Namibia, Tanzania should build partnership for growth - Geingob


Southern Times Writer


Windhoek - Namibia and Tanzania should build a partnership for growth and development, focusing on key issues such as agro-processing, value-addition of minerals, manufacturing, and logistics, Namibian President Hage Geingob has said.

Speaking during the opening of officials talks with visiting Tanzanian President John Magufuli here on Monday, Geingob said the two countries were endowed with natural resources that should be exploited and harnessed for the economic benefit of their people. 

“In the agricultural sector, Namibia is renowned for her beef, fish, dates, grapes, salt and numerous minerals to mention but a few.  All these products are exported to Africa, Europe and Asia in their raw forms.

“Similarly, Tanzania is well-renowned for its scenic beauty, and one of the countries on our continent that has built a strong reputation of attracting tourists. It is essential for our countries to share experiences in these vital sectors and to aim at replicating the success stories in other sectors,” he said.

Namibia and Tanzania, which are both members of SADC, faced the same developmental challenges such as poverty and unemployment that affected their citizens.  The onus was therefore on them to redouble their efforts in working towards a goal of eradicating poverty, sustainable development and maintaining peace and stability.

“I am confident that our getting together will yield tangible results on which current and future generations in our countries will be able to build, as we seek to transform and grow our economies and deepen our bilateral cooperation.  Let us join our efforts and resources to improve the livelihood of our people,” said Geingob.

Geingob, who is the current SADC Chairperson, said he had been following with concern the tension between Rwanda and Uganda, which had resulted in the closure of the border by Rwanda.

He also said while Burundi had applied to join the SADC family as a member, the SADC assessment mission sent to Burundi had recommended that it was “not yet propitious for Burundi to be admitted into SADC” due to unresolved democratic process in that country.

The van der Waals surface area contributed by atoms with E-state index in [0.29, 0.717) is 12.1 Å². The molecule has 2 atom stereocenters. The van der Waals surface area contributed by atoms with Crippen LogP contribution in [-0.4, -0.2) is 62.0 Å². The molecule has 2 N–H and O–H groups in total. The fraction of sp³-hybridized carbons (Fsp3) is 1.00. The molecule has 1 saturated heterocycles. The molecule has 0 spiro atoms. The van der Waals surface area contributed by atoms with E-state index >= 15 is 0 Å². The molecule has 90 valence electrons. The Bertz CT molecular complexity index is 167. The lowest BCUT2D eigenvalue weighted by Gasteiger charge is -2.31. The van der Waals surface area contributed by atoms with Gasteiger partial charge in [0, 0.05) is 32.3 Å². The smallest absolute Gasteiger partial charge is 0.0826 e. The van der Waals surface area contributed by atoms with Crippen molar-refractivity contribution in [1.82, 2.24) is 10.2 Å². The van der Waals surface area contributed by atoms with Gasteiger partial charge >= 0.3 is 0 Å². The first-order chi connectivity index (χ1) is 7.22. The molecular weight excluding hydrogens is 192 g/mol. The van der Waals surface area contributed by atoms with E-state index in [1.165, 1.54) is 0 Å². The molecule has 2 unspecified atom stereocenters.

“We are also concerned about the accusations and counter accusations between Burundi and Rwanda, about interference in each other’s internal affairs,” he said.

Meanwhile, Geingob said Namibians will never forget those who stood by them as they fought against apartheid.

He hailed the late Tanzanian founding President Julius Nyerere as a Pan-Africanist, revolutionary and internationalist who played a pivotal role in the attainment of liberation not only for his country, but the entire Southern African region. 

Speaking at the renaming of a street in Windhoek to Julius Nyerere Street in honour of the late Tanzanian founding father, Dr Geingob said it was Nyerere’s Pan-African spirit that allowed SWAPO to find a reliable and dependable centre, where it could establish itself as a formidable player in the political, diplomatic and military training centres to sharpen its skills for the struggle for independence.

"It is for this reason, that Namibia will never forget those who stood by us during the most trying times of our liberation struggle. We are therefore, proud to play our part in honouring one of the outstanding sons of Africa – Mwalimu Julius Kambarage Nyerere," he said.

"Many Namibians recall Kongwa camp, a key site in Southern Africa’s armed struggle history, where combatants of the Southern African liberation movements enhanced their military capacity through training received from Pan-Africanist and international friends and allies. 

"This invaluable support and training offered to SWAPO by Julius Nyerere and the people of Tanzania, played a critical role in helping SWAPO and its armed wing PLAN to overcome the formidable Apartheid regime and bring to reality, the dream of freedom and independence."

Geingob said Mwalimu, as Nyerere was aptly christened and affectionately known, was a consummate Pan-Africanist. He was also an ardent defender of the downtrodden and forgotten people of the world, who faced injustice at the hands of capitalist exploitation.

It was no surprise, he said, that his legacy had left an indelible mark on the political and social history of the African continent.

"Namibia’s affection for Mwalimu runs deep. It is an affection that is tied to our most defining period as a people and as a nation - the long and bitter struggle for independence. Ancient Chinese Philosopher Lao Tzu once said, 'A journey of a thousand miles begins with a single step'.

"Our thousand-mile journey towards independence began with the single steps of young and brave Namibians who decided to take the daunting journey into exile in search of a means to liberate their countrymen and women. Our journey into exile was daunting and we faced many challenging moments but we never wavered since we were spurred into staying on the path of liberation by the exploits of Kwame Nkrumah, Julius Nyerere, Modibo Keita, Abdel Nasser, Jomo Kenyatta, Kenneth Kaunda and other icons of the liberation struggle, whose inspiring words, echoed in our thoughts," he said.





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